This legislative session saw many twists and turns, but none as unlikely as a legislature united in its criticism of Sen. Ernie Chambers earlier in the session, then largely following Chambers’ lead to repeal the death penalty at the end of the session.
Sen. Beau McCoy of Omaha noticed.
McCoy led the legislative criticism of Sen. Chambers for statements Chambers made during a legislative committee hearing. State senator after state senator took to the floor of the legislative session to denounce the anti-police statements made by Chambers during that committee meeting. Chambers remained defiant and refused to apologize for comparing police to the Islamic State and implying that if he carried a weapon and were confronted by police, he would shoot first and ask questions later.
“In the case of Sen. Chambers, I’ve disagreed with Sen. Chamber vehemently many, many times,” McCoy tells Nebraska Radio Network. “And on the issue that he talked about my ISIS being the police and that I’d shoot first and ask questions later earlier this session, it really is remarkable if you think about what then transpired later on in the session.”
What transpired was triumph as Chambers, the veteran state senator from Omaha, won his 40-plus year battle to repeal the death penalty.
Term limits forced Chambers to sit out a legislative term before returning to the Unicameral two years ago. Once back, Chambers renewed his campaign to end capital punishment in Nebraska.
McCoy failed first to block the legislation as Chambers mustered enough votes to end a filibuster and pass LB 268 on final reading on a 32-15 vote, then failed to sustain the veto of the bill by Gov. Pete Ricketts. The legislature overrode the governor 30-19, the minimum vote needed for an override.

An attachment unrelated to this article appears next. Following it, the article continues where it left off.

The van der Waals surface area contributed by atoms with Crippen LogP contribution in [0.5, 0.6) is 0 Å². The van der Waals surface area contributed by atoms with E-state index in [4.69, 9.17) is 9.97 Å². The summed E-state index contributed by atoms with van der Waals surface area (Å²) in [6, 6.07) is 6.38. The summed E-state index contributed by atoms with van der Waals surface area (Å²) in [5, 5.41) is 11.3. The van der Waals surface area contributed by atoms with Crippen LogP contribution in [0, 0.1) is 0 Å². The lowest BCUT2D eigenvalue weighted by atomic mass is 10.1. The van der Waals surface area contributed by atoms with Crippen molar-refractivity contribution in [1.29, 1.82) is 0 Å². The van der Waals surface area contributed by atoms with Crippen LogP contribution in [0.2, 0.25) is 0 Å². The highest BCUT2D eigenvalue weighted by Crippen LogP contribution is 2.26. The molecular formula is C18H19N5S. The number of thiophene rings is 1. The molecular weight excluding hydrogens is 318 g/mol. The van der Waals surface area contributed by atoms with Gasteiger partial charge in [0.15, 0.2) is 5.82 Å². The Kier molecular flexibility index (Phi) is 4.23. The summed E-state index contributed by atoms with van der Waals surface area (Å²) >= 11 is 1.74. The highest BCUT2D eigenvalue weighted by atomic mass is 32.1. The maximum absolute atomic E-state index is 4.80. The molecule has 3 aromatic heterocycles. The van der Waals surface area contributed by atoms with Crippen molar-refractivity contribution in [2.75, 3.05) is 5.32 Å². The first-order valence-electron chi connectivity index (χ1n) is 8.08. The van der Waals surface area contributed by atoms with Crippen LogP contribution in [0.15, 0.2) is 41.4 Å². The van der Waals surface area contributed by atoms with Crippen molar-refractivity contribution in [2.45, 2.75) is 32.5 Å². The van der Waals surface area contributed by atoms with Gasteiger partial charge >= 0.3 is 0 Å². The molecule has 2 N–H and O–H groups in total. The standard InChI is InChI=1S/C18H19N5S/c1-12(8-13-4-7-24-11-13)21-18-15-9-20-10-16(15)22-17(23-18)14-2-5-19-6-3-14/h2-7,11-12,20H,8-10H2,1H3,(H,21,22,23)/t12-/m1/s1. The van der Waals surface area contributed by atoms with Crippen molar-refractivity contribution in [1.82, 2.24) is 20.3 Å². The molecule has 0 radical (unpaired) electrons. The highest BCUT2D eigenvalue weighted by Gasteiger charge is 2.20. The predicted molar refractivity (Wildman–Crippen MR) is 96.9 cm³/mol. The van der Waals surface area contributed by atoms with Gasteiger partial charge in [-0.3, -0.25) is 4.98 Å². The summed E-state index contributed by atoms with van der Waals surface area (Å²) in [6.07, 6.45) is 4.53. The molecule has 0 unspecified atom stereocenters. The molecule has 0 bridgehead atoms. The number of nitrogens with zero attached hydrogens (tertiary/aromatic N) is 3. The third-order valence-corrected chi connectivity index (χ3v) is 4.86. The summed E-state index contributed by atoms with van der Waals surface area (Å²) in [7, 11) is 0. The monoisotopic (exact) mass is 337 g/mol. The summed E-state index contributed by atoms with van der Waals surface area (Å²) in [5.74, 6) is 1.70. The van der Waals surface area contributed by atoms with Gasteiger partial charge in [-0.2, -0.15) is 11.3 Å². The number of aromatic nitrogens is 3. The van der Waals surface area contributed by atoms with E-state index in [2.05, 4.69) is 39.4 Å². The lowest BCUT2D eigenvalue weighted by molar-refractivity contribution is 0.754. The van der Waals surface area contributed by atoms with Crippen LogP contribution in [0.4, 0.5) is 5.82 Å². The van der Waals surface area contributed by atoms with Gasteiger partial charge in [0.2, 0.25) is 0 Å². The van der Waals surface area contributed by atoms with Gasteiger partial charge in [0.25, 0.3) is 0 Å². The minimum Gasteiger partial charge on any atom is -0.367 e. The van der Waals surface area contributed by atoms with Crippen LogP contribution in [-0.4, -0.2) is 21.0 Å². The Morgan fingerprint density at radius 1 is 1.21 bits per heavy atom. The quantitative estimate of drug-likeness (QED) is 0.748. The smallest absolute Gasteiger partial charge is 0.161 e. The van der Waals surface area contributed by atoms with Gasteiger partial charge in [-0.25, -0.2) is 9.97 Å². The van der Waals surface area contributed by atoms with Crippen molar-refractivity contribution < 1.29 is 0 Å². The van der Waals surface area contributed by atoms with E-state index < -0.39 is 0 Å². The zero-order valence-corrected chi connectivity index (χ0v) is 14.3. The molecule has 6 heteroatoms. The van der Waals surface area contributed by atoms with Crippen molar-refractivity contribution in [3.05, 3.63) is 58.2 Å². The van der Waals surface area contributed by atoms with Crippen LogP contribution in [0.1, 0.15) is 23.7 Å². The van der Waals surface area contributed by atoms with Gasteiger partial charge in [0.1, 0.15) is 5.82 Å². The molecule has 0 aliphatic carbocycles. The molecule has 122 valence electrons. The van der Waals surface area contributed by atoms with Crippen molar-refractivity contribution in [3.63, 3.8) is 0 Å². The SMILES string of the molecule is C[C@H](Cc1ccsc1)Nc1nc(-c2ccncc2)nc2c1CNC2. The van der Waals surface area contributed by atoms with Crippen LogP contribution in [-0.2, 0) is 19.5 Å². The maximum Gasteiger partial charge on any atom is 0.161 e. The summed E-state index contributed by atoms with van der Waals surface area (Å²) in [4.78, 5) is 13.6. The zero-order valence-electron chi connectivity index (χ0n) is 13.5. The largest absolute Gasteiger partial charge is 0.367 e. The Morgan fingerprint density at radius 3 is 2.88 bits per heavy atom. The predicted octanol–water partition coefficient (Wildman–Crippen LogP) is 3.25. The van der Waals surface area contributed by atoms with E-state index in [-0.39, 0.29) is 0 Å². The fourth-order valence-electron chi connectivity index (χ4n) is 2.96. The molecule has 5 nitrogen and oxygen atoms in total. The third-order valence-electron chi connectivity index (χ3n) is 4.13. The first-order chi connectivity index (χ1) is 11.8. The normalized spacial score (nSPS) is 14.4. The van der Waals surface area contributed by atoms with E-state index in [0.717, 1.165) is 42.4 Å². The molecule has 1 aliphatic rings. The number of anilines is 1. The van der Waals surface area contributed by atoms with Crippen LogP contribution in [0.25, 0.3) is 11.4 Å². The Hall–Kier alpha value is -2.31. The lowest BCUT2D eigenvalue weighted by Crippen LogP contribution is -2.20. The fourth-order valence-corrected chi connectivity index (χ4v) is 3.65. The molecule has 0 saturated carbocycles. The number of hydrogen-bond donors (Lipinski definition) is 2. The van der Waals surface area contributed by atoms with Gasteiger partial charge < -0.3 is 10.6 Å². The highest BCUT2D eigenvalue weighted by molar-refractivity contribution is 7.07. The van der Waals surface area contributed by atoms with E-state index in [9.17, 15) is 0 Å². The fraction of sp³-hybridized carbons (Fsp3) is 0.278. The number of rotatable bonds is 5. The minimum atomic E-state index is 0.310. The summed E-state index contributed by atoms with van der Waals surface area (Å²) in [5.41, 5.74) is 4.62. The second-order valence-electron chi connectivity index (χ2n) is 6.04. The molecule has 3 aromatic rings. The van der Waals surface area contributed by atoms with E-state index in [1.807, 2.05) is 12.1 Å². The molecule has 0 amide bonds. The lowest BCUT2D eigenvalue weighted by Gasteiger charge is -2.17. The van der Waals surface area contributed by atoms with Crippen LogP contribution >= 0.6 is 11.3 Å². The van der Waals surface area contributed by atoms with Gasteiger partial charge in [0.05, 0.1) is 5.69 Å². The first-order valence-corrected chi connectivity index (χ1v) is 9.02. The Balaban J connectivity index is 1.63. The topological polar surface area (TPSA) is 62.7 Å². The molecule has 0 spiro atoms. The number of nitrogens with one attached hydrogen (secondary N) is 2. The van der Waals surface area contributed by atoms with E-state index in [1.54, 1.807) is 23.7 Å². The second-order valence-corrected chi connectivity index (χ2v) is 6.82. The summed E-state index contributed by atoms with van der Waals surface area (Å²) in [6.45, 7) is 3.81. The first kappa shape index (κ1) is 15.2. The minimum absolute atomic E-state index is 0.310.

McCoy hasn’t given up. He co-chairs an effort to place the issue on the 2016 ballot.
The Speaker of the Legislature, Sen. Galen Hadley of Kearney, acknowledges he worried the controversy could derail the legislative session.
Hadley points out when asked by Nebraska Radio Network though Chambers’ criticism of the police offended many lawmakers, Chambers didn’t break any rules.
“And I think as the debate went along, I think more people realized that,” Hadley says, adding Chambers had the legislative rules and the Constitution on his side. “I put out a press release that I disagreed entirely with what he said, but I defended that he had the right to say it.”
In fact, during the legislative debate criticizing Chambers, Hadley took to the floor to remind colleagues they enjoy extraordinary privilege for what they say both in committee and on the floor.
Hadley adds Chambers wasn’t the only senator to make a controversial statement or two during the session.
“It’s interesting that later on in the session we read where one of the senators called us, I think, what, spineless wimps,” Hadley says. “Well, I think a lot of senators probably would take offense with being called a spineless wimp.”
At one point, the controversy threatened to take over the session.
“I was worried, but I knew cooler heads would prevail and people would understand that we had things to do and you go through it, let people talk, and then you move on to the next issue,” according to Hadley.
McCoy remains critical of Chambers’ statements.
“I just believe that public servants have no place saying the kind of things that Sen. Chambers is wont to say and I think that’s tragic,” McCoy says. “I think it coarsens the dialogue here in the legislature and I find it very disheartening, frankly.”